With the impending end of Daylight Savings Time on November 1, 2020, a medical journal has published a study that confirms lack of sleep for healthcare workers can lead to an increase in medical errors and medical malpractice.
In findings were published last month in the Journal of General Internal Medicine, Mayo Clinic researchers report that Daylight Savings Time can increase mistakes by up to 20% after spring and fall time changes.
Researchers conducted a large U.S. based observational study of healthcare organizations across multiple states. They used voluntary safety-related incident reporting occurring seven days prior to and seven days following the spring and fall time changes from 2010 to 2017. This included voluntary reporting of patient incidents caused by defective systems, equipment failure or human error. Researchers focused on incidents likely resulting from human error.
The data suggests safety-related incidents increased after both spring and fall time changes. Differences in incidents overall did not differ before or after daylight savings time when accounting for all types of incidents. But when focusing only on incidents caused by human error, incidents increased by nearly 20%.
That is a significant increase and is an avoidable cause of medical errors.
Most of the errors involved medications, such as administering the wrong dose or administering the wrong drug.
While increases in medical errors were seen for both spring and fall, increases were much more significant for the fall. In the seven days after the spring Daylight Savings Time change medical errors increased by 5%, but for the fall time change, medical errors increased by 19%.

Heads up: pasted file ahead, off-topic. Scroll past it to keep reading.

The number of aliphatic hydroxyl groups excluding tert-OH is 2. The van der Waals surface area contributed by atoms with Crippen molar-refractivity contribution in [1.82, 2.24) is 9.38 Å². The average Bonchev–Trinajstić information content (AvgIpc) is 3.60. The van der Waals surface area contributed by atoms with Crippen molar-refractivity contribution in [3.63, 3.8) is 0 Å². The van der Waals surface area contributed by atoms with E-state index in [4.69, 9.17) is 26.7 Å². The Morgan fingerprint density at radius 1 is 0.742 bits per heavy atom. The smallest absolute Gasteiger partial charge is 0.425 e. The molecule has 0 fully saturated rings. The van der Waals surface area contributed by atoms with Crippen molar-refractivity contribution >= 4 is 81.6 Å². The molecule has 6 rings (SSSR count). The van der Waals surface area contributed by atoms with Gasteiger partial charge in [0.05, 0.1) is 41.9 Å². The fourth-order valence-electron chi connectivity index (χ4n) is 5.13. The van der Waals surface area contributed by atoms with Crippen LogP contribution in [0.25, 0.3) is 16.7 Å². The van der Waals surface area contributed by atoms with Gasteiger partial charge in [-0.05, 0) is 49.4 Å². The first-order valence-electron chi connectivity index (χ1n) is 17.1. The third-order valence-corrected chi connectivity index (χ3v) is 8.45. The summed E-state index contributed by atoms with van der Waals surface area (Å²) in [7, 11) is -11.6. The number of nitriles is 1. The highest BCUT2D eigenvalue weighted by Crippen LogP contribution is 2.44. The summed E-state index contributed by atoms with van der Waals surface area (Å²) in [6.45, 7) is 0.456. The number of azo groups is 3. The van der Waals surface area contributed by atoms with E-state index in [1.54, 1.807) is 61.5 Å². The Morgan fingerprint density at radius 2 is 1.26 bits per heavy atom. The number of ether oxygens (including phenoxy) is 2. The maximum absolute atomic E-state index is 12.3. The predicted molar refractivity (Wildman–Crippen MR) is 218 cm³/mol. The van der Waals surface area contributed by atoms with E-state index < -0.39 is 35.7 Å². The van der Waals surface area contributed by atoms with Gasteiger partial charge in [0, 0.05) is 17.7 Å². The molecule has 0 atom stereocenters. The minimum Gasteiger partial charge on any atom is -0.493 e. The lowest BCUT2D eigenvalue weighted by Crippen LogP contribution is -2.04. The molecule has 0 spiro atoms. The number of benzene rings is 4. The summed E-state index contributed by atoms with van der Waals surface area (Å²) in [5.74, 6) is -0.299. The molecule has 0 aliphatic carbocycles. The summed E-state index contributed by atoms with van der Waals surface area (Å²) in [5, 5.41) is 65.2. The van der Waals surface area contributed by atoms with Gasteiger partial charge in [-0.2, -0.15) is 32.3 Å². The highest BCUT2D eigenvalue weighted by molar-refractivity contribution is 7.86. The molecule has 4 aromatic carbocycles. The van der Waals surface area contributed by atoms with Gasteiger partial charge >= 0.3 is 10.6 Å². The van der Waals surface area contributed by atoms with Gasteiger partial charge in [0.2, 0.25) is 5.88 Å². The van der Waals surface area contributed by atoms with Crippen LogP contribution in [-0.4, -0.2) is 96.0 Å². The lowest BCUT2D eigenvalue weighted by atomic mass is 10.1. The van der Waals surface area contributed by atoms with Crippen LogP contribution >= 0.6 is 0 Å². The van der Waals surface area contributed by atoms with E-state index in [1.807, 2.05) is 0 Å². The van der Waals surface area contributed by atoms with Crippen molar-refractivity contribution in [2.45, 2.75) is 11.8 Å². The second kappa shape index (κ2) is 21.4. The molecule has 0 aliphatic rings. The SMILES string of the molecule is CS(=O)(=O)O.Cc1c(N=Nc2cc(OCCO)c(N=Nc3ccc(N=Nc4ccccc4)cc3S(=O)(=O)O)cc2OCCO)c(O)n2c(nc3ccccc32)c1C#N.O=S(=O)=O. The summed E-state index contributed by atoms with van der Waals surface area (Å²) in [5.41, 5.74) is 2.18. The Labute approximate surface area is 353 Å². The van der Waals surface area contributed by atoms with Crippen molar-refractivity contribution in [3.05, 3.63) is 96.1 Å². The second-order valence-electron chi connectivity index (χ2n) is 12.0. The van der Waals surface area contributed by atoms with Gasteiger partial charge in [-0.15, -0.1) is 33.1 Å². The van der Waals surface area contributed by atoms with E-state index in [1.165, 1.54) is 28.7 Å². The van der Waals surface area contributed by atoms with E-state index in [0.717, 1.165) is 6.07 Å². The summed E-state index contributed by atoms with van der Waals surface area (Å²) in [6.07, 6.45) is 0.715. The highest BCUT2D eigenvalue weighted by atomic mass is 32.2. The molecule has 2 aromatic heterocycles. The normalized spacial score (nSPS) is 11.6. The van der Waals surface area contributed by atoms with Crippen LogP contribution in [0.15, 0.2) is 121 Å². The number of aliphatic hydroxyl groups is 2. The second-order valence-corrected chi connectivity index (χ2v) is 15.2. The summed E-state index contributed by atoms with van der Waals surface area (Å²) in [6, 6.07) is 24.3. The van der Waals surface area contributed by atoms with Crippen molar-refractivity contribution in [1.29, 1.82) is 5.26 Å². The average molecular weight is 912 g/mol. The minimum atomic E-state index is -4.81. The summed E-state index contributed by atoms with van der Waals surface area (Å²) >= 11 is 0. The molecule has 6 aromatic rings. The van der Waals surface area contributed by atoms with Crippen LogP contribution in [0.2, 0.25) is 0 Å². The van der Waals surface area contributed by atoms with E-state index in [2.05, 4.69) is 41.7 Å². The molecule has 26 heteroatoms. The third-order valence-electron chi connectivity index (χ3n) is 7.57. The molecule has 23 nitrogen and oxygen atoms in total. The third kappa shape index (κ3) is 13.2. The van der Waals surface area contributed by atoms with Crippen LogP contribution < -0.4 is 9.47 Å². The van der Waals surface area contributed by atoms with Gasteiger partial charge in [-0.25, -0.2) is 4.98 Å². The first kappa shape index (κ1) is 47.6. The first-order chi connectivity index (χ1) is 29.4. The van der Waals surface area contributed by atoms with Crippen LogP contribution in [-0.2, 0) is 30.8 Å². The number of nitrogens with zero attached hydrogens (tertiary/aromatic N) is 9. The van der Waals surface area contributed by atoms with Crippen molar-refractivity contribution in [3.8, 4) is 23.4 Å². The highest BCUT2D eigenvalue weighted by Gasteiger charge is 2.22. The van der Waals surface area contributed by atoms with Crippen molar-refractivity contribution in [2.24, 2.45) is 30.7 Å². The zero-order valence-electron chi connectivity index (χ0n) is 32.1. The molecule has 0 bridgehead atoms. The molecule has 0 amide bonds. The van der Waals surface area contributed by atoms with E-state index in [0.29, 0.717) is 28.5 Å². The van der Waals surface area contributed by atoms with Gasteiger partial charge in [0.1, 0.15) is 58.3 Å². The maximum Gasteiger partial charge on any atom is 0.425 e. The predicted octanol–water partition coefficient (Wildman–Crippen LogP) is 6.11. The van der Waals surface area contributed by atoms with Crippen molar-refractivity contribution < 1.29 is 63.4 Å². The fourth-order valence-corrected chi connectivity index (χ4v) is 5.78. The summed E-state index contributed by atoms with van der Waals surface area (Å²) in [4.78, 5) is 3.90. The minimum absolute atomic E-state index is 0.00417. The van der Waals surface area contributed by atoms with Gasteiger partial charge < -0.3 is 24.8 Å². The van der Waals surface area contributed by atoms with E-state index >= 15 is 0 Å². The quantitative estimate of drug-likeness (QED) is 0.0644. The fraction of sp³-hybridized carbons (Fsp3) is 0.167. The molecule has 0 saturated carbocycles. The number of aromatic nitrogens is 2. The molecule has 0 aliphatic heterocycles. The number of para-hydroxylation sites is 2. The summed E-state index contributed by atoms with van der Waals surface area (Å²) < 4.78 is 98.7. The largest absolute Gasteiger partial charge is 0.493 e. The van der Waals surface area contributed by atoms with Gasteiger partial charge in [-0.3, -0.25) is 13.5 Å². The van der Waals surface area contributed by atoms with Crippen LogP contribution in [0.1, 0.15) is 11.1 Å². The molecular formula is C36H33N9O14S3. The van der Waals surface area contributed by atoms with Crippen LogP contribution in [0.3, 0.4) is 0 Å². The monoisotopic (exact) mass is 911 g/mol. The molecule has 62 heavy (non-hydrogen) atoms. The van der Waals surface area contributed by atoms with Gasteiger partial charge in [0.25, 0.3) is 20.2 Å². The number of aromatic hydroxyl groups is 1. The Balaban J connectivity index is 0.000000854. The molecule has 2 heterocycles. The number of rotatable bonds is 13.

Daylight Savings Time reduces sleep opportunity by an hour. One hour can make a significant difference for medical professionals who are already working long shifts or may be understaffed. Insufficient sleep in healthcare workers could potentially result in an increase in medical errors.
The study findings demonstrated an increase in medical errors, especially after Daylight Savings Time in the fall compared to the week before the time change.
“Policy makers and healthcare organizations should evaluate delayed start of shifts or other contingency measures to mitigate the increased risk of safety-related incidents during transition to daylight savings time in spring,” wrote study authors.
Part of the problem in resolving human error issues in the practice of medicine concerns the culture in which doctors and nurses are trained. Their training is rigorous and includes long hours and the ability to work under pressure with little to no sleep is a given for those aspiring to be doctors and nurses. Perhaps a cultural paradigm shift is in order. First, acknowledge that sleep deprivation, even a one-hour change, can have a deleterious effect on performance. Second, take proactive steps to counter such deprivation by shifting work hours, especially during the two periods of time change in the spring and fall. Human error that causes medical errors is resolvable but the issue has to be acknowledged if there is any hope it can be resolved. It’s time the medical community recognize this basic fact-medical professionals are humans who are subject to the same weaknesses as the rest of us. If they are tired, their ability to reason and make vital decisions is impaired when they suffer from sleep deprivation.